This is highly recommended for preventing breast cancer. It contains polyphenol- an ellagic acid with anti-oxidant properties that prevent cancer growth. Include this delicious fruit in your diet and discover effective health benefits.

Dark-green leafy vegetables

From kale, collards to spinach and Swiss chard, dark-green leafy vegetables probably are considered a “one stop shop” for all the best nutrients your body needs to fend off cancerous cells, i.e. fibre, vitamin B, phytochemicals, chlorophyll and more. It’s time to add some greens to your diet.


A great source of omega-3s and vitamins B12 and D, salmon can provide your body with the nutrients it needs to regulate cell growth and prevent cancer. In fact, certain types of Vitamin B12 (methylcobalamin) are proven effective in cancer treatment. Steam it, bake it, grill it or saute it. This fish is a great option and pairs well with many foods like garlic, dark-green leafy vegetables, turmeric, peppers and broccoli.

Broccoli and broccoli sprouts

As a cruciferous (belonging to the plant family Cruciferae) vegetable along with cauliflower, brussels sprouts, cabbage and kale; broccoli is rich in sulforophane and indoles, which are shown to regulate cell growth in multiple ways and help fight a range of cancers, including breast, bladder, lymphoma, prostate and lung cancer.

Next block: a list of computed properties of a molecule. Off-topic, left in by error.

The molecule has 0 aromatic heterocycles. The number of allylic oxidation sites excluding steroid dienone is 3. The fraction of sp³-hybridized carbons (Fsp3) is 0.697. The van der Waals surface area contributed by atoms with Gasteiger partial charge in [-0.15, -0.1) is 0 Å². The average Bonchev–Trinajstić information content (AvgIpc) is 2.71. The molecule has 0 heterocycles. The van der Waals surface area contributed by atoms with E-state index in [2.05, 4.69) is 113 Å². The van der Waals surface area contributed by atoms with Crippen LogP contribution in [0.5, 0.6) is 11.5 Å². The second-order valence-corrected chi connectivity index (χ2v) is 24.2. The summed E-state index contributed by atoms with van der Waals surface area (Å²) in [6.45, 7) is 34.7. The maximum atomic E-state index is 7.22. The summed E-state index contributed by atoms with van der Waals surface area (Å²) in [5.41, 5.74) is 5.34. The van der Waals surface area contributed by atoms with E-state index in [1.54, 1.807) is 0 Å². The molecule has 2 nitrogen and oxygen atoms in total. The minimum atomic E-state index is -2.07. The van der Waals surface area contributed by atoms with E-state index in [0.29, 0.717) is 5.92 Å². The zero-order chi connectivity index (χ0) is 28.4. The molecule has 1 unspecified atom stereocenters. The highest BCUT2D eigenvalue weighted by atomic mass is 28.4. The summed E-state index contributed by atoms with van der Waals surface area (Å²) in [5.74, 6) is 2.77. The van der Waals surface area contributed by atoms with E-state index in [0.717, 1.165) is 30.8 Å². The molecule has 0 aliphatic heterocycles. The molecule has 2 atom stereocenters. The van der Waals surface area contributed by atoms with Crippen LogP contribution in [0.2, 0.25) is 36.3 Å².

Green tea

Consumption on a regular basis has been linked to lower incidence of breast cancer. The phyto-chemicals in green tea can well take the credit for its health benefits. One to two cups of green tea daily can help you keep cancer at bay.


Pick a pepper, any pepper! Most have some phytochemical or nutrient that will help fight cancer. Chilli and jalapeno peppers have capsaicin (an active component of chilli peppers) that fight the growth rate of cancer cells. Green peppers are rich in chlorophyll which can bind cancer-causing carcinogens found in the gut. Red peppers have both capsaicin and antioxidant carotenoids. Put them in a vegetable stir-fry or eat them with hummus.


A spice commonly found in our country cancer-fighting compound called curcumin can inhibit many types of cancer cells, including breast, gastrointestinal, lung, and skin cancer. A pinch of turmeric fights toughest of cancer-causing cells.

Other breast-cancer-fighting-foods are


Abundant in omega-3-fatty acids, natural phytosterols and antioxidants, walnuts make for an ideal anti-breast cancer food.